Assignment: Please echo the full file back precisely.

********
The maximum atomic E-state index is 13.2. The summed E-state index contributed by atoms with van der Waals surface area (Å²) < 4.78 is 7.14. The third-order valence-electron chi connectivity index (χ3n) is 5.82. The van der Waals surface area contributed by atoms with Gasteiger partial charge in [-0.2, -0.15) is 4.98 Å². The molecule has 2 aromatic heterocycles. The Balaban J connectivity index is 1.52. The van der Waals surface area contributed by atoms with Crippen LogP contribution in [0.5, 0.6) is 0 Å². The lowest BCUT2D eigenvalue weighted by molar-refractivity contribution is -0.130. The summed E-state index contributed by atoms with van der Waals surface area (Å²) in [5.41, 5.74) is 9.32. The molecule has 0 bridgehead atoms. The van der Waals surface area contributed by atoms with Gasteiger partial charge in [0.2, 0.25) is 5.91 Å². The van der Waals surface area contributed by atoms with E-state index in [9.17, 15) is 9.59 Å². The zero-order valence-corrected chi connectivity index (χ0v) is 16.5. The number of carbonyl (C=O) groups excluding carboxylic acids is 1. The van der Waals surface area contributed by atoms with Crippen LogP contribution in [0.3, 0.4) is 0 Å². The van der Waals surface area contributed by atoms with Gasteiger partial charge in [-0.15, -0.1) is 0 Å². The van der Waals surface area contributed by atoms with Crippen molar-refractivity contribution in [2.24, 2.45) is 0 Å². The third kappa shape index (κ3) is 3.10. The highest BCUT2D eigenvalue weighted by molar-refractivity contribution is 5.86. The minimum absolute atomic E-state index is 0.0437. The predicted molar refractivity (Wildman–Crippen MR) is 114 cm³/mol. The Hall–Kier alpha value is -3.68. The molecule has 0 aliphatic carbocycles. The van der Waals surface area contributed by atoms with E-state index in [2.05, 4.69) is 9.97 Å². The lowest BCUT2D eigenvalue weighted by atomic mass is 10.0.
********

The maximum atomic E-state index is 13.2. The summed E-state index contributed by atoms with van der Waals surface area (Å²) < 4.78 is 7.14. The third-order valence-electron chi connectivity index (χ3n) is 5.82. The van der Waals surface area contributed by atoms with Gasteiger partial charge in [-0.2, -0.15) is 4.98 Å². The molecule has 2 aromatic heterocycles. The Balaban J connectivity index is 1.52. The van der Waals surface area contributed by atoms with Crippen LogP contribution in [0.5, 0.6) is 0 Å². The lowest BCUT2D eigenvalue weighted by molar-refractivity contribution is -0.130. The summed E-state index contributed by atoms with van der Waals surface area (Å²) in [5.41, 5.74) is 9.32. The molecule has 0 bridgehead atoms. The van der Waals surface area contributed by atoms with Gasteiger partial charge in [0.2, 0.25) is 5.91 Å². The van der Waals surface area contributed by atoms with E-state index in [9.17, 15) is 9.59 Å². The zero-order valence-corrected chi connectivity index (χ0v) is 16.5. The number of carbonyl (C=O) groups excluding carboxylic acids is 1. The van der Waals surface area contributed by atoms with Crippen LogP contribution in [0.3, 0.4) is 0 Å². The van der Waals surface area contributed by atoms with Gasteiger partial charge in [-0.15, -0.1) is 0 Å². The van der Waals surface area contributed by atoms with Crippen molar-refractivity contribution in [2.24, 2.45) is 0 Å². The third kappa shape index (κ3) is 3.10. The highest BCUT2D eigenvalue weighted by molar-refractivity contribution is 5.86. The minimum absolute atomic E-state index is 0.0437. The predicted molar refractivity (Wildman–Crippen MR) is 114 cm³/mol. The Hall–Kier alpha value is -3.68. The molecule has 0 aliphatic carbocycles. The van der Waals surface area contributed by atoms with E-state index in [2.05, 4.69) is 9.97 Å². The lowest BCUT2D eigenvalue weighted by atomic mass is 10.0.